Respiração Artificial , Síndrome do Desconforto Respiratório do Adulto/tratamento farmacológico , Síndrome do Desconforto Respiratório do Adulto/mortalidade , Corticosteroides/uso terapêutico , Adulto , Humanos , Bloqueadores Neuromusculares , Surfactantes Pulmonares/uso terapêutico , Ensaios Clínicos Controlados Aleatórios como Assunto
18.
Herz ; 44(6): 517-521, 2019 Sep.
Artigo em Inglês | MEDLINE | ID: mdl-31297545

RESUMO

Chronic heart and lung diseases are very common in the elderly population. The combination of chronic heart failure and chronic obstructive pulmonary disease (COPD) is also common and, according to current guidelines, these patients should be treated for both diseases. In patients with heart failure, beta-blockers are very important drugs because their use is associated with significantly improved morbidity and mortality. These beneficial effects were documented in patients with and without COPD, although theoretically there is a risk for bronchoconstriction, particularly with non-beta1 selective blockers. In COPD patients, long-acting sympathomimetics (LABA) improve lung function, dyspnea, and quality of life and their combination with a beta-blocker makes sense from a pharmacological and a clinical point of view, because any potential arrhythmogenic effects of the LABA will be ameliorated by the beta-blocker. Inhaled tiotropium, a long-acting muscarinic antagonist (LAMA), has been extensively investigated and no safety concerns were reported in terms of cardiac adverse effects. The same applies for the other approved LAMA preparations and LAMA-LABA combinations. Severe COPD causes air-trapping with increasing pressures in the thorax, leading to limitations in blood return into the thorax from the periphery of the body. This causes a decrease in stroke volume and cardiac index and is associated with dyspnea. All these adverse effects can be ameliorated by potent anti-obstructive therapy as recently shown by means of a LABA-LAMA combination.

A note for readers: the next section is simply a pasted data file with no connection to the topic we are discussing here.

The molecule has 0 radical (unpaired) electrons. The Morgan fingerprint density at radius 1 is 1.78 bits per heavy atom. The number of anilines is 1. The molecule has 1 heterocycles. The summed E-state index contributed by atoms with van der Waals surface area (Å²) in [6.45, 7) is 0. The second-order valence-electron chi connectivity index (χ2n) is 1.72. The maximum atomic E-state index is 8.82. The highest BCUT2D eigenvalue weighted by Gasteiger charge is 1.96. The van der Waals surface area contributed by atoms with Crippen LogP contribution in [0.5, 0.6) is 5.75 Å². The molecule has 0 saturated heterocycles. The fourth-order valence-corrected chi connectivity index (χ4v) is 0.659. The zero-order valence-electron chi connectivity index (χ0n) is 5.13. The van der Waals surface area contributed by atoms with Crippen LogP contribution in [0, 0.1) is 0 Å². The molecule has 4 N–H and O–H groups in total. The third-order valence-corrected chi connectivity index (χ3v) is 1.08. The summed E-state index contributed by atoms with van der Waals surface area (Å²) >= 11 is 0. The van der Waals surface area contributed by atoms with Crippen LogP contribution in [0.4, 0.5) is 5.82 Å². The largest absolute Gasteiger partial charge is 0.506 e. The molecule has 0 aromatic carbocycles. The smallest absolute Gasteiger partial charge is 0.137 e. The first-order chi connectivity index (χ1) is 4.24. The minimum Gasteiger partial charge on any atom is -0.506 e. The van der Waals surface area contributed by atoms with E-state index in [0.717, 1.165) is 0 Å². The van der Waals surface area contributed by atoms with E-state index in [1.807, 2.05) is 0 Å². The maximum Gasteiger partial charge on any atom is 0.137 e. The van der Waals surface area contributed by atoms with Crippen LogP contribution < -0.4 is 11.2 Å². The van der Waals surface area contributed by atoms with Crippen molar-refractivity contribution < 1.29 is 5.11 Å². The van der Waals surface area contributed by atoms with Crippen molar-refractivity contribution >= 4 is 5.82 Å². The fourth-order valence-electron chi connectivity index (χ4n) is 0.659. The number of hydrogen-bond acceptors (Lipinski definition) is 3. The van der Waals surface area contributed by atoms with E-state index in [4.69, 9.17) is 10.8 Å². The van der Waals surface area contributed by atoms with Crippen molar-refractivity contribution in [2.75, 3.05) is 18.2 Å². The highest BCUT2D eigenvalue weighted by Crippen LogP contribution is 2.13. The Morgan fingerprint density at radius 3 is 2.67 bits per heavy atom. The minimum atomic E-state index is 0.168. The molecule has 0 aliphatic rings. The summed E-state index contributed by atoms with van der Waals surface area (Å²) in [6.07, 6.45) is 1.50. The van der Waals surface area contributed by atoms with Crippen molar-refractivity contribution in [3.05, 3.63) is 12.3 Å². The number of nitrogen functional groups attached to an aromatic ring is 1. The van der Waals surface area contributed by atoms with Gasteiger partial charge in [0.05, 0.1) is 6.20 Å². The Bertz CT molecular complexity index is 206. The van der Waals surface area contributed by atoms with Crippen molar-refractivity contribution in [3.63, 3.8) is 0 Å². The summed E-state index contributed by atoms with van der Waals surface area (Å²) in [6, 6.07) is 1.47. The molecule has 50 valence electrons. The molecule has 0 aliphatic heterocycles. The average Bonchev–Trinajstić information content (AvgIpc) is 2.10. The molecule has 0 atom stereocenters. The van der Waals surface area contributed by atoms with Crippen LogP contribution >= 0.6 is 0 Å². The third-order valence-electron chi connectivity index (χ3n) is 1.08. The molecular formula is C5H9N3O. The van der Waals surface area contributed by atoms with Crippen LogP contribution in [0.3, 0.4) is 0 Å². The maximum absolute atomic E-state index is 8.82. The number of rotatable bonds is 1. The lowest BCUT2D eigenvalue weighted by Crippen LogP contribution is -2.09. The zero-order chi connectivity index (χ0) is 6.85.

Assuntos
Agonistas de Receptores Adrenérgicos beta 2 , Antagonistas Muscarínicos , Doença Pulmonar Obstrutiva Crônica , Corticosteroides/efeitos adversos , Corticosteroides/uso terapêutico , Agonistas de Receptores Adrenérgicos beta 2/efeitos adversos , Agonistas de Receptores Adrenérgicos beta 2/uso terapêutico , Idoso , Interações de Medicamentos , Humanos , Antagonistas Muscarínicos/efeitos adversos , Antagonistas Muscarínicos/uso terapêutico , Doença Pulmonar Obstrutiva Crônica/tratamento farmacológico , Qualidade de Vida
19.
Arerugi ; 68(6): 696-700, 2019.
Artigo em Japonês | MEDLINE | ID: mdl-31308336

RESUMO

Atopic dermatitis and bronchial asthma are common diseases in children. We report the development of eosinophilic polyangiitis granulomatosis (EGPA) in a young girl being treated for both atopic dermatitis, diagnosed at 1 year of age, and bronchial asthma, diagnosed at 4 years of age. Her eruption did not result in lichenification and was not fully responsive to corticosteroid ointment. Asthma lightened by treatment of inhalational steroids. Hypereosinophilia was detected at 5 years of age, at least 20% of white blood cells, and 44% at 8 years of age. At 10 years of age, she was diagnosed with anti-neutrophil cytoplasmic antibody-negative EGPA. The diagnosis was based on findings of eosinophil-infiltrating granulomatous vasculitis of the skin accompanied by notable peripheral blood eosinophilia, sinusitis, and pulmonary nodules on radiographic evaluation. Asymptomatic myocardial involvement was also detected utilizing dual perfusion and metabolic scintigraphy with 201Tl/123I-BMIPP, which was relieved by 1-year treatment of glucocorticoid combined with immunosuppressive drugs. EGPA is an extremely rare vasculitis that develops several years after preceding allergic disorders. Pediatric-onset EGPA has a poorer prognosis than adult-onset EGPA, which can be attributed to a high prevalence of cardiac involvement. Therefore, accurate diagnosis is critical for improving prognosis. EGPA should be considered when atypical findings are noted in management of atopic dermatitis and bronchial asthma.